I introduced myself and gave a little bit of background in http://www.eo3rallyp...o-from-mesa-az/
How 6 months of OMOB has gone, and what I've learned:
I'm wrapping up my 6th go-round of OMOB this week, and my experience has been much more successful than I had hoped. As someone who would peak and then fall off, the constant progress has been refreshing
- Bench: All-time PR of ~265, started OMOB at 195, 6 months later I hit 255 and I'm still advancing
- Deadlift: All-time PR of ~320, started OMOB at 245, 6 months later I hit 310 and I'm still advancing
- Press: Unknown all-time PR, started OMOB at 120, 6 months later I hit 160 and I'm still advancing
- Squat: All-time PR of ~245, started OMOB at 120, 6 months later I hit 235 and I'm still advancing
I've also learned a lot about effective programing along the way. I goofed up and combined the rep scheme from OMOB v1 with the weight %'s from OMOB v2. When you place these programs side-by-side, it's pretty easy to guess how this has gone. Bottom line is:
- Each month I set my goal, then I worked very near my maximum capability on each workout
- At the end of the month I exceeded my goal by 10% (because v1 reps are meant to be done at 90% of the weight as v2's % scheme)
- I set a new goal for 10 lbs higher the next month
- Once again I'd work really hard
- Once again I'd actually hit a 20+ lb PR
- etc, etc, etc
Eventually, I noticed that I was working harder than this program is supposed to be, and began thinking it was "just me." So I began scaling the %'s down by about 10%, and then last week I finally re-looked at the program and realized I was 10% high to begin with. Amazing how it all balanced out.
The only exception to this was the squat, which I am terrible at. For a given 1RM, I have to scale sets of 4 and sets of 3 down about 10% in order to have a reasonable workout. This is either a cool thing (I don't have to lift as heavy as other people to hit a given 1RM), or a bad thing (for a given 1RM, I can't rep out as heavy as others), but ultimately it is what it is and I'll adjust my training accordingly.
Questions going forward:
I've been doing 4 lifts per week pretty comfortably. I start with 3 rounds of 3 exercises to warm up...big moves like pull-ups, KB swings, etc. On Press and Bench days I always include pull-ups. On Squat and Deadlift days I warm up with light front squats, stiff-leg deadlifts, 1 leg dumbbell deadlifts...all things to get warm up the hips and make me think about and feel my core.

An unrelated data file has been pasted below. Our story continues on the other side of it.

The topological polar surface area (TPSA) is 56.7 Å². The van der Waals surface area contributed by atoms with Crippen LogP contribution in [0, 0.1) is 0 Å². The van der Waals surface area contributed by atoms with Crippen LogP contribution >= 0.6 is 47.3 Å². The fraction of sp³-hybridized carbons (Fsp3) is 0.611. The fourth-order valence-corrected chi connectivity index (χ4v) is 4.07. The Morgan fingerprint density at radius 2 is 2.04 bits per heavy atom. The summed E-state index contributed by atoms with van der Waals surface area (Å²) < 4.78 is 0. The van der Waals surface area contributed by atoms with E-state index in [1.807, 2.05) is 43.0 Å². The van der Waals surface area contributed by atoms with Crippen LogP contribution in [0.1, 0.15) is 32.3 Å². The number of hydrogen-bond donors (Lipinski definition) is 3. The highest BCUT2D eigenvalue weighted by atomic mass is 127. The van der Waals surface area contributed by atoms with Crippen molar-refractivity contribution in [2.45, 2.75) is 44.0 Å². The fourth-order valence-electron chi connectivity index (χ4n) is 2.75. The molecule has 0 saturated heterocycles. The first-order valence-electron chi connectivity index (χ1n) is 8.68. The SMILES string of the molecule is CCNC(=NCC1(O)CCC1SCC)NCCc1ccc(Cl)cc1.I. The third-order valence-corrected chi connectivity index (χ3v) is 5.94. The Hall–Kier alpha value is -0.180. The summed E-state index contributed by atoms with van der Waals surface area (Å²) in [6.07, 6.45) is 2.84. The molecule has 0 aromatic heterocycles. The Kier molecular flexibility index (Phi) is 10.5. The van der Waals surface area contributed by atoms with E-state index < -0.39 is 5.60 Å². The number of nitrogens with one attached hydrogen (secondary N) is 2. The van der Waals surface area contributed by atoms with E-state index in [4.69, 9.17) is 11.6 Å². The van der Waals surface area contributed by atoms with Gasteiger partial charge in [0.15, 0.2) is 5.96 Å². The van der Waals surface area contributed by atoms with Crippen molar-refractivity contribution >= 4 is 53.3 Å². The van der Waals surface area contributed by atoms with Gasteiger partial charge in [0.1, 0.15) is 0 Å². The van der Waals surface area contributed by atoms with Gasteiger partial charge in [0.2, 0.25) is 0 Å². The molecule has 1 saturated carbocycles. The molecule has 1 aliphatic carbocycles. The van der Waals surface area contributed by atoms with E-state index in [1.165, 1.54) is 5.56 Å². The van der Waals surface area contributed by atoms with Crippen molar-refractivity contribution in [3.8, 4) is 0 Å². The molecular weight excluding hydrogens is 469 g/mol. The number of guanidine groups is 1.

I project I'll hit my goals of 1xbodyweight Press, 1.5 BW Bench and Squat, and 2x BW Deadlift within the next 3 months or so. I'm thinking ahead to what I should adjust in my programming when I do.
First, I'd like to add more work on rear and medial delts. The toward the end of the Press EMOMs I can feel them give out and I feel myself leaning backwards more to leverage the anterior delts. I'd like to do this with the same OMOB approach; minimal equipment in a garage gym with simple programming. I have a pull-up bar, squat rack, KBs, DBs and bands at my disposal. What do you recommend?
Second, I'd like to incorporate more pull-ups and general back work without over-doing it in my programming. 4 days a week is my limit in terms of time, energy, and recovery ability. How might I pare back or rearrange some of the OMOB work to fit in some work targeting the back? My current thoughts are to stop aggressively chasing deadlift and squat gains once I hit my goals and keep them constant, then redirect some of that energy. Again, what are everyone's thoughts? Found anything that works?